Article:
17 January 2010


My wonderful roommate Maffo made me some French toast this morning!
The result: a whole slew of blag ideas! and a delicious morning.
I asked, is French toast really French? He said, I think so. In French, it's called pain perdu. That means lost bread. WHY is it called that?

Also, powdered sugar. He met a Spanish girl in Finland who didn't know what powdered sugar was. Do they have powdered sugar in Spain?? I don't know! But in Mexico, they do. It's called azucar glas. WHAT? Why?

Ok, here we go.
According to the International House of Pancakes--that's right, IHOP, French toast is not necessarily French in origin; it is likely that the recipe dates back to medieval times and may have been a logical "invention" by different peoples, akin to battering and frying any food. Supposedly it was originally known in England and America as "German toast", prior to the First World War, when it was changed because of anti-German sentiment.

But I think it's even older than that. A version appears in the 4th century Roman cookbook, often attributed to Apicius, "Aliter dulcia: siligineos rasos frangis, et buccellas maiores facies. in lacte infundis, frigis [et] in oleo, mel superfundis et inferes." - "Another sweet: Break grated Sigilines (a kind of wheat bread), and make larger bites. Soak in milk, fry in oil, douse in honey and serve."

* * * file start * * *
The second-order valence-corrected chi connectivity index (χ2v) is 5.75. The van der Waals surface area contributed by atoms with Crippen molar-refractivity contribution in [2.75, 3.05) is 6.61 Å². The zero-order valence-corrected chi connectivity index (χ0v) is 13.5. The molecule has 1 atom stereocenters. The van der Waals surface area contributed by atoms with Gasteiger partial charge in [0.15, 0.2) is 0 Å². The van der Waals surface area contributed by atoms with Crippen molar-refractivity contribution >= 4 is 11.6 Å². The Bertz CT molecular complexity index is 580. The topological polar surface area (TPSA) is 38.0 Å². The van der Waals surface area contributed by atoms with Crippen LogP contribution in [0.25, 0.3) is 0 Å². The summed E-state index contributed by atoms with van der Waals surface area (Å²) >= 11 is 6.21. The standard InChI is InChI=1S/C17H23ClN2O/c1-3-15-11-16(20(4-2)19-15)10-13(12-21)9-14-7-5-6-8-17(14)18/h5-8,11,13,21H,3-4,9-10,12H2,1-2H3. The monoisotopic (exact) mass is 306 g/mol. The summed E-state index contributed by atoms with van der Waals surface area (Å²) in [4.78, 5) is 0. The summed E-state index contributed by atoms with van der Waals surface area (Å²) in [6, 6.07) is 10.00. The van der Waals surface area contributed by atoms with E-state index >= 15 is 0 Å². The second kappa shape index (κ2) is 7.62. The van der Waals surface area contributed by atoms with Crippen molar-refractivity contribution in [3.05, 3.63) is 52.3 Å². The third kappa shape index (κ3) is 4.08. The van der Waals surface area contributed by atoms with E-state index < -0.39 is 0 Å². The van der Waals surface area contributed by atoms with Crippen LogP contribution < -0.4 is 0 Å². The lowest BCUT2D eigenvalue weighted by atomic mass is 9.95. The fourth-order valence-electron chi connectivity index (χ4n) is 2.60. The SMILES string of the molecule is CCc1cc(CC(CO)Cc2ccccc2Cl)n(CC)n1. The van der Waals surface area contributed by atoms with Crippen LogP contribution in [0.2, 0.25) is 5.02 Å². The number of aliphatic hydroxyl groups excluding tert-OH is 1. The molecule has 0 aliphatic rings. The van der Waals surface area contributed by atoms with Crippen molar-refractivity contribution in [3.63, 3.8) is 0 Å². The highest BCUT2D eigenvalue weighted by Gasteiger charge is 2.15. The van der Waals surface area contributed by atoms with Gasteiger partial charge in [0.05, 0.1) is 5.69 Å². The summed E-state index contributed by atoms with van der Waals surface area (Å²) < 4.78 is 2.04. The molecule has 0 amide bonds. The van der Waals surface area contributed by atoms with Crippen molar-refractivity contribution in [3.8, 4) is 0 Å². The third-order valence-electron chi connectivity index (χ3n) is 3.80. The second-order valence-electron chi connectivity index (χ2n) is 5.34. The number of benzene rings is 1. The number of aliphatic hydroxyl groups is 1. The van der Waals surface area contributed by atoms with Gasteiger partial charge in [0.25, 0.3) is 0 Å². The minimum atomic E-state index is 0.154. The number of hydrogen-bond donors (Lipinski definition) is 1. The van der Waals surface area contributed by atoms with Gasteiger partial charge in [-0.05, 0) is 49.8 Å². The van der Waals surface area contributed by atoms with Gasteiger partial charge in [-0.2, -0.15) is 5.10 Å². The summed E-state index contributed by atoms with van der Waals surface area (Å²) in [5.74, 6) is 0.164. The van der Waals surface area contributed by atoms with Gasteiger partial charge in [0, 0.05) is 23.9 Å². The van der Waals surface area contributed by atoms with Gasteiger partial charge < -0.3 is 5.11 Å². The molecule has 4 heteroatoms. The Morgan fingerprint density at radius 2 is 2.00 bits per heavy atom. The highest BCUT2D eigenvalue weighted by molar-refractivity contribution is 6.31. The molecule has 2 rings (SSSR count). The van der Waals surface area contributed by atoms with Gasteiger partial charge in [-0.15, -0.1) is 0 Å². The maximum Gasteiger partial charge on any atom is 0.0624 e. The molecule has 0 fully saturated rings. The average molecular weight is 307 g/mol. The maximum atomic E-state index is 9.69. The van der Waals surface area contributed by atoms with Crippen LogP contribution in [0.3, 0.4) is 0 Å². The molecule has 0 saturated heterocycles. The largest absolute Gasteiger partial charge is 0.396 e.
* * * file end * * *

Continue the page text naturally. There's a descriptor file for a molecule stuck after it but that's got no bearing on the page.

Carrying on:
It turns out now, variations of French toast are popular all over the world. The names also vary from country to country; however, "lost bread" seems to be a popular name for it in countries' respective languages. In France and other Francophone places, it is called pain perdu, or "lost bread", since it is a way to reclaim stale, "lost", bread: hard bread is softened by dipping in a mixture of milk and eggs, then deep fried.

About powdered sugar.  Well, first of all, in reading the variations of French bread around the world, I read that in Spain, it is called torrijas and is typically made during Lent, out of thick slices of bread soaked in milk or wine, dipped in egg, fried and then drenched in spiced honey. No mention of powdered sugar... so I *guess* I'll buy that they just don't have any there.

Powdered sugar is essentially sugar that has been pulverized--made into a powder. I translated around to a handful of languages and the respective names for powdered sugar all reflect this. EXCEPT IN SPANISH. It's called azucar glas. Why? Glas in this case is short for glaseado, which means glazed--which makes a lot of sense seeing as how the primary purpose of powdered sugar is for making glazes and frostings, really.

Glas is really the Spanishization of the French word glace (pronounced the same way) which means frozen. Like frosting. Zomg it all comes together now.

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